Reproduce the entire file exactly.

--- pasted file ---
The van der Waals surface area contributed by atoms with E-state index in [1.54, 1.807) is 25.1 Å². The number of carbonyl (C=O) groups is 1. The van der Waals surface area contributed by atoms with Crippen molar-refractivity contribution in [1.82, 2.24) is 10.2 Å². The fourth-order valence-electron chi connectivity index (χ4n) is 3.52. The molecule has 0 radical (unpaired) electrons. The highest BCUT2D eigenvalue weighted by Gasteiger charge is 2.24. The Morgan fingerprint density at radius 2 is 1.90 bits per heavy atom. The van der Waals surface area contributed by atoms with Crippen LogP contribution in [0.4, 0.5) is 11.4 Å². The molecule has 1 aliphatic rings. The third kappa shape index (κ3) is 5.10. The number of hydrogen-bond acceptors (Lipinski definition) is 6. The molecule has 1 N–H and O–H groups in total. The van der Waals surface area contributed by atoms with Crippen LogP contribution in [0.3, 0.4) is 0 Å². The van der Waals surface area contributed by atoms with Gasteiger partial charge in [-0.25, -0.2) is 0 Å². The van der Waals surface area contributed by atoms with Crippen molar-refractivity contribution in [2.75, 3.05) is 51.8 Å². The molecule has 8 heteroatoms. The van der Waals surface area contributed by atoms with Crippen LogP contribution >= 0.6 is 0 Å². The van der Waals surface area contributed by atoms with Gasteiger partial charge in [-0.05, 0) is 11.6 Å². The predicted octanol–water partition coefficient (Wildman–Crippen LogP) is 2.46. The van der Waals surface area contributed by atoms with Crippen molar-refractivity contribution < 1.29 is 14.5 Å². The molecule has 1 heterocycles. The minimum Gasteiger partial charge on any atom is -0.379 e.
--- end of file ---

The van der Waals surface area contributed by atoms with E-state index in [1.54, 1.807) is 25.1 Å². The number of carbonyl (C=O) groups is 1. The van der Waals surface area contributed by atoms with Crippen molar-refractivity contribution in [1.82, 2.24) is 10.2 Å². The fourth-order valence-electron chi connectivity index (χ4n) is 3.52. The molecule has 0 radical (unpaired) electrons. The highest BCUT2D eigenvalue weighted by Gasteiger charge is 2.24. The Morgan fingerprint density at radius 2 is 1.90 bits per heavy atom. The van der Waals surface area contributed by atoms with Crippen LogP contribution in [0.4, 0.5) is 11.4 Å². The molecule has 1 aliphatic rings. The third kappa shape index (κ3) is 5.10. The number of hydrogen-bond acceptors (Lipinski definition) is 6. The molecule has 1 N–H and O–H groups in total. The van der Waals surface area contributed by atoms with Crippen LogP contribution in [0.3, 0.4) is 0 Å². The van der Waals surface area contributed by atoms with Gasteiger partial charge in [-0.25, -0.2) is 0 Å². The van der Waals surface area contributed by atoms with Crippen molar-refractivity contribution in [2.75, 3.05) is 51.8 Å². The molecule has 8 heteroatoms. The van der Waals surface area contributed by atoms with Crippen LogP contribution >= 0.6 is 0 Å². The van der Waals surface area contributed by atoms with Gasteiger partial charge in [-0.05, 0) is 11.6 Å². The predicted octanol–water partition coefficient (Wildman–Crippen LogP) is 2.46. The van der Waals surface area contributed by atoms with Crippen molar-refractivity contribution < 1.29 is 14.5 Å². The molecule has 1 heterocycles. The minimum Gasteiger partial charge on any atom is -0.379 e.